Religion and the Founding of the American Republic

By James H. Hutson | Go to book overview
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FOUR
RELIGION AND THE CONGRESS OF THE CONFEDERATION, 1774-89

The United States' first national government was the Continental- Confederation Congress, which functioned from 1774 to 1789, when it was replaced by the new federal government created by the Constitution. Congress, as it was called throughout its existence, resembled a conjurer. With little official power, a small and often absentee membership, and no permanent home, it defeated the world's greatest military power, concluded the most successful peace treaty in American history, survived severe economic turbulence, and devised a brilliant plan for settling the American West. Equally remarkable was the energy Congress invested in encouraging the practice of religion throughout the new nation, energy that far exceeded the amount expended by any subsequent American national government.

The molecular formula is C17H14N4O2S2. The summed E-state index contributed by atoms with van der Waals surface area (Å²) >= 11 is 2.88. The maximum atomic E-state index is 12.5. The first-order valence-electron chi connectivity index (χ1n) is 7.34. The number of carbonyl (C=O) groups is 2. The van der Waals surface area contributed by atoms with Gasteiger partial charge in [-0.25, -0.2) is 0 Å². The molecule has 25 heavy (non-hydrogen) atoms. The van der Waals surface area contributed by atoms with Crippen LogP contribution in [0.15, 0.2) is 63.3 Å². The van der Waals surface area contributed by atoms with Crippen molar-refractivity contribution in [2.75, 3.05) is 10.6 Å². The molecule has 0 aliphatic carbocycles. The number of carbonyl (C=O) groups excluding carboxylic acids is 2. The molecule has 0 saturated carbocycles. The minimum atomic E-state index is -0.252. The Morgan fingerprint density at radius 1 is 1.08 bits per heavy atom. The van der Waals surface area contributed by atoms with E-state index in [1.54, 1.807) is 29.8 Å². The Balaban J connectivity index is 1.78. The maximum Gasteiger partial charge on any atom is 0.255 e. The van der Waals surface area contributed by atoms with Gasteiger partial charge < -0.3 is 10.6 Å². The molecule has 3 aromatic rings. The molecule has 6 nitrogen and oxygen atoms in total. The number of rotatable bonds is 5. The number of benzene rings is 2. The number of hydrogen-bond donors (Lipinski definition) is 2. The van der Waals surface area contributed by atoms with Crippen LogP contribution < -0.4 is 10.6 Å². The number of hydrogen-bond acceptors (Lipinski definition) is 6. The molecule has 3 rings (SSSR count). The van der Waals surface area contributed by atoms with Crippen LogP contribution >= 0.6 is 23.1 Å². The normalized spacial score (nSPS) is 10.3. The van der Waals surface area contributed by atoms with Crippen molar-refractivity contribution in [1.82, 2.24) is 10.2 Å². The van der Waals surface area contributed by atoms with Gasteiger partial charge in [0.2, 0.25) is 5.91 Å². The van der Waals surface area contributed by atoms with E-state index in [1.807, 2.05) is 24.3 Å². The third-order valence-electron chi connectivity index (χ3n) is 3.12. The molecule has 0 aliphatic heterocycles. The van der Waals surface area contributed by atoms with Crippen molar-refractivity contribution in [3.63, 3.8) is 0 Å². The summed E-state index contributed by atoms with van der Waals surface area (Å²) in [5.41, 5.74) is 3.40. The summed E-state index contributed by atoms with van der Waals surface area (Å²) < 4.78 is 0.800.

Perhaps only Cromwell's parliaments can compare to Congress in the number of deeply religious men in positions of national legislative leadership. Charles Thomson ( 1729-1804), the soul of Congress and the source of its institutional continuity as its permanent secretary from 1774 to 1789, retired from public life to translate the Scriptures from Greek to English; the four-volume Bible that Thomson published in 1808 is admired by modern scholars for its accuracy and learning. John Dickinson 1732-1808), who, as the "Pennsylvania Farmer," was the colonies' premier political pamphleteer, and who, as a member of Congress in 1776, wrote the first draft of the Articles of Confederation, also retired from public life to devote himself to religious scholarship, writing commentaries on the Gospel of Matthew. So did Elias Boudinot ( 1740- 1821), president of Congress, 1782-83, who tuned out "warm" debates on the floor to write his daughter long letters, praying that, through the blood of God's "too greatly despised Son," she should be "born again to the newness of Life." Resigning as director of the U.S. Mint in 1805, Boudinot wrote religious tracts such as The Second Advent ( 1815) and the next year became the first president of the American Bible Society. Henry Laurens ( 1724-1792), president of Congress, 1777-78, was "strict and

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